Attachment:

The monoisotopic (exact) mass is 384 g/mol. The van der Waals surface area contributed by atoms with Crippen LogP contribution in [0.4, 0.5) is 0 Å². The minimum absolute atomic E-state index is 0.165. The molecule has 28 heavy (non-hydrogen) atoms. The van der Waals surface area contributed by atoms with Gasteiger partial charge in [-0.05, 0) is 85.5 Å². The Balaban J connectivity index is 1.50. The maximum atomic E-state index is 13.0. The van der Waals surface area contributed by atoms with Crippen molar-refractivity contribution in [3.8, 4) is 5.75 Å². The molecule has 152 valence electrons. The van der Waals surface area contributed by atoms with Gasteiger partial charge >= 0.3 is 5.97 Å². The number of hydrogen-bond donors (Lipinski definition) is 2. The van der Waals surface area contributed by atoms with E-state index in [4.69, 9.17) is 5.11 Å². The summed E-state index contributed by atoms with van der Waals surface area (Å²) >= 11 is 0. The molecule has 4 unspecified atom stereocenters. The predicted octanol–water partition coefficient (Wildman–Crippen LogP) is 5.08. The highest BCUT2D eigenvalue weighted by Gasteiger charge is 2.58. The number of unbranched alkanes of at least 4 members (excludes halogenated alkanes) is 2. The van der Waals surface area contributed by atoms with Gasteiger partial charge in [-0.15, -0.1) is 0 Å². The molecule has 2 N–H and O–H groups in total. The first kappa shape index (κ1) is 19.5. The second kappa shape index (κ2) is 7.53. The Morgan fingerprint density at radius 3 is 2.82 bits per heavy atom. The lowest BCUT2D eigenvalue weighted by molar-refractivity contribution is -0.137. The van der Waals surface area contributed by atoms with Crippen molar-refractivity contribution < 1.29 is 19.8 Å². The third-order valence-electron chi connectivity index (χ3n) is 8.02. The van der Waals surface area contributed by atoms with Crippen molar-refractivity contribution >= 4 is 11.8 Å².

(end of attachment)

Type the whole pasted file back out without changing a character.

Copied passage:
The monoisotopic (exact) mass is 384 g/mol. The van der Waals surface area contributed by atoms with Crippen LogP contribution in [0.4, 0.5) is 0 Å². The minimum absolute atomic E-state index is 0.165. The molecule has 28 heavy (non-hydrogen) atoms. The van der Waals surface area contributed by atoms with Gasteiger partial charge in [-0.05, 0) is 85.5 Å². The Balaban J connectivity index is 1.50. The maximum atomic E-state index is 13.0. The van der Waals surface area contributed by atoms with Crippen molar-refractivity contribution in [3.8, 4) is 5.75 Å². The molecule has 152 valence electrons. The van der Waals surface area contributed by atoms with Gasteiger partial charge >= 0.3 is 5.97 Å². The number of hydrogen-bond donors (Lipinski definition) is 2. The van der Waals surface area contributed by atoms with E-state index in [4.69, 9.17) is 5.11 Å². The summed E-state index contributed by atoms with van der Waals surface area (Å²) >= 11 is 0. The molecule has 4 unspecified atom stereocenters. The predicted octanol–water partition coefficient (Wildman–Crippen LogP) is 5.08. The highest BCUT2D eigenvalue weighted by Gasteiger charge is 2.58. The number of unbranched alkanes of at least 4 members (excludes halogenated alkanes) is 2. The van der Waals surface area contributed by atoms with Gasteiger partial charge in [-0.15, -0.1) is 0 Å². The molecule has 2 N–H and O–H groups in total. The first kappa shape index (κ1) is 19.5. The second kappa shape index (κ2) is 7.53. The Morgan fingerprint density at radius 3 is 2.82 bits per heavy atom. The lowest BCUT2D eigenvalue weighted by molar-refractivity contribution is -0.137. The van der Waals surface area contributed by atoms with Crippen molar-refractivity contribution < 1.29 is 19.8 Å². The third-order valence-electron chi connectivity index (χ3n) is 8.02. The van der Waals surface area contributed by atoms with Crippen molar-refractivity contribution >= 4 is 11.8 Å².